Matt Brown dragged Erick Silva into the deepest of waters. | Josh Hedges/Zuffa LLC/Getty Images
Matt Brown persevered in a fight of near unimaginable quality.
The man known as “The Immortal” stopped former Jungle Fight champion Erick Silva with standing-to-ground punches in the third round of their UFC Fight Night “Brown vs. Silva” headliner on Saturday at the U.S. Bank Arena in Cincinnati. Having absorbed untold amounts of punishment, Silva (16-5, 4-4 UFC) finally wilted 2:11 into round three.
Brown (19-11, 12-5 UFC) shook off a pair of horrific body blows from the Brazilian -- the first one a kick, the second a punch -- that had him doubled over in obvious distress. Silva also had him in danger on the ground, scoring with a first-round takedown before transitioning to the Ohioan’s back and going to work on a rear-naked choke. Brown escaped to stage a dramatic comeback, slashing away with a series of vicious standing elbows. Punches, knees and more elbows flew next, forcing Silva to retreat to the canvas. Brown met him there with a ruthless standing kick to the body.
In the second round, “The Ultimate Fighter” Season 7 quarterfinalist greeted Silva with a takedown before moving to full mount. Brown then softened him with punches before surrendering his position with an attempted armbar and triangle choke.
Silva had little left in the tank by the time round three arrived. Brown scored with a takedown inside the first minute and tore into him with ground-and-pound, opening a cut near his left eye with a clean elbow to the head. One final salvo of standing-to-ground punches led referee Herb Dean to intercede on Silva’s behalf.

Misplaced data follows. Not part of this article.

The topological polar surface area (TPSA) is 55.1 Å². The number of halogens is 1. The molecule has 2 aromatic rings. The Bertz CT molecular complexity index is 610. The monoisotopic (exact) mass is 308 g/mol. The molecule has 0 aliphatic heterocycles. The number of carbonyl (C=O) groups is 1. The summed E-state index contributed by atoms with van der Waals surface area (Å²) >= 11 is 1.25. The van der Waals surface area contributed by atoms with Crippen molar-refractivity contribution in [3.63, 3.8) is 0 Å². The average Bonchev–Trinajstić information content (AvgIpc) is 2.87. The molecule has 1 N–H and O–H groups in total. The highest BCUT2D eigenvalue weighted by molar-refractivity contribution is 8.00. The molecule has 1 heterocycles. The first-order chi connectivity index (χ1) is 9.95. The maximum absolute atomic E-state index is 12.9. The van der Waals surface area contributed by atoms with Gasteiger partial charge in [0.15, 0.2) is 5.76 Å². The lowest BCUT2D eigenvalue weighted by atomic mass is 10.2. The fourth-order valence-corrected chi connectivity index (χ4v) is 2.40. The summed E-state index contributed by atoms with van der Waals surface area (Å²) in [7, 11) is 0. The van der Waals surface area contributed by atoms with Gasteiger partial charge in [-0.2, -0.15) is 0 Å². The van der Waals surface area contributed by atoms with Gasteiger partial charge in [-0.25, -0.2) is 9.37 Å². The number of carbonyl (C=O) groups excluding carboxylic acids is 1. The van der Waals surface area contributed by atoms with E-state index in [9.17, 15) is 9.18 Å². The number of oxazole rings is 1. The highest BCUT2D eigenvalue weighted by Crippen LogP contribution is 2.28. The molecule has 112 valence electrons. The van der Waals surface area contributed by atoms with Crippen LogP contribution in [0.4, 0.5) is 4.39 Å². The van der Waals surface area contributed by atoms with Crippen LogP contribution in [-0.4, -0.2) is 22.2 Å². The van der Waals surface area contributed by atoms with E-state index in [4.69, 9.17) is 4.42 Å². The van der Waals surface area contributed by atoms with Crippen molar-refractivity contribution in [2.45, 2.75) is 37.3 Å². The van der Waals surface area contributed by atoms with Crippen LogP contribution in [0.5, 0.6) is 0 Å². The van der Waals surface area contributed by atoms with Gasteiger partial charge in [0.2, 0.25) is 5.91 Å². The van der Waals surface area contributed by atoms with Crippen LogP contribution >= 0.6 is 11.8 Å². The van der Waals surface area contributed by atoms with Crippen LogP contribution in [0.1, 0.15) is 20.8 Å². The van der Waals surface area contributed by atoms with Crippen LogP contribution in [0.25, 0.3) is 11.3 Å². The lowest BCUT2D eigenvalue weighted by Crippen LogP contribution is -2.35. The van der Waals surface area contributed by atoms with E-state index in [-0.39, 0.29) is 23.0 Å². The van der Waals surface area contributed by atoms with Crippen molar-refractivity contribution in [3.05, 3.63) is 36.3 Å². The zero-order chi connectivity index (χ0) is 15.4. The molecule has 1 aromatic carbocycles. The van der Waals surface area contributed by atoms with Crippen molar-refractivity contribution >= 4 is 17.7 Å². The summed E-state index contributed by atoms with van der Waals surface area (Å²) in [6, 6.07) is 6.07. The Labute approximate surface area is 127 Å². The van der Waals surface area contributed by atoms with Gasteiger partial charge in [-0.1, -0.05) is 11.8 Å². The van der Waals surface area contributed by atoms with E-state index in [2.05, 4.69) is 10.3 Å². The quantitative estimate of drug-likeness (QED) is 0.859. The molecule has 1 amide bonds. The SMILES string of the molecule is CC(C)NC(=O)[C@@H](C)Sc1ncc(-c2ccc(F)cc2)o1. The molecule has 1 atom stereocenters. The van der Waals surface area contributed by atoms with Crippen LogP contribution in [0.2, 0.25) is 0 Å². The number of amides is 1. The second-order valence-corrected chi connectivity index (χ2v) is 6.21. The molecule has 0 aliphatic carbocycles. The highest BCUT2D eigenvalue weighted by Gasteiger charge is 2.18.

“I just did what I do,” said Brown, who has won his last seven fights. “I didn’t think it was that good of a fight. I didn’t feel my best at all tonight. It’s my first main event, in my home state, close to my hometown. The pressure got to me a little bit. Once I started feeling the groove of the fight, I started pulling things together.”
Philippou Halts Skid, Stops Larkin
Bellmore Kickboxing Academy’s Costas Philippou threw the brakes on a two-fight losing streak in decisive fashion, as he knocked out Lorenz Larkin with a savage two-punch combination in the co-main event. Philippou (13-4, 6-3 UFC) brought down the Millennia MMA export 3:47 into round one.
The two middleweights traded heavy fire throughout their brief encounter. Larkin (14-3, 1-3 UFC) turned to his kicks but failed in his bid to keep the Cypriot at a safe distance. Philippou closed in, clipped Larkin with a left hook against the cage and sent him into a nose dive with a crushing straight right to the face.
“Whatever it is I had lost, I found it tonight,” Philippou said. “I put in the work and it paid off.”
Underdog Cruickshank Blasts Koch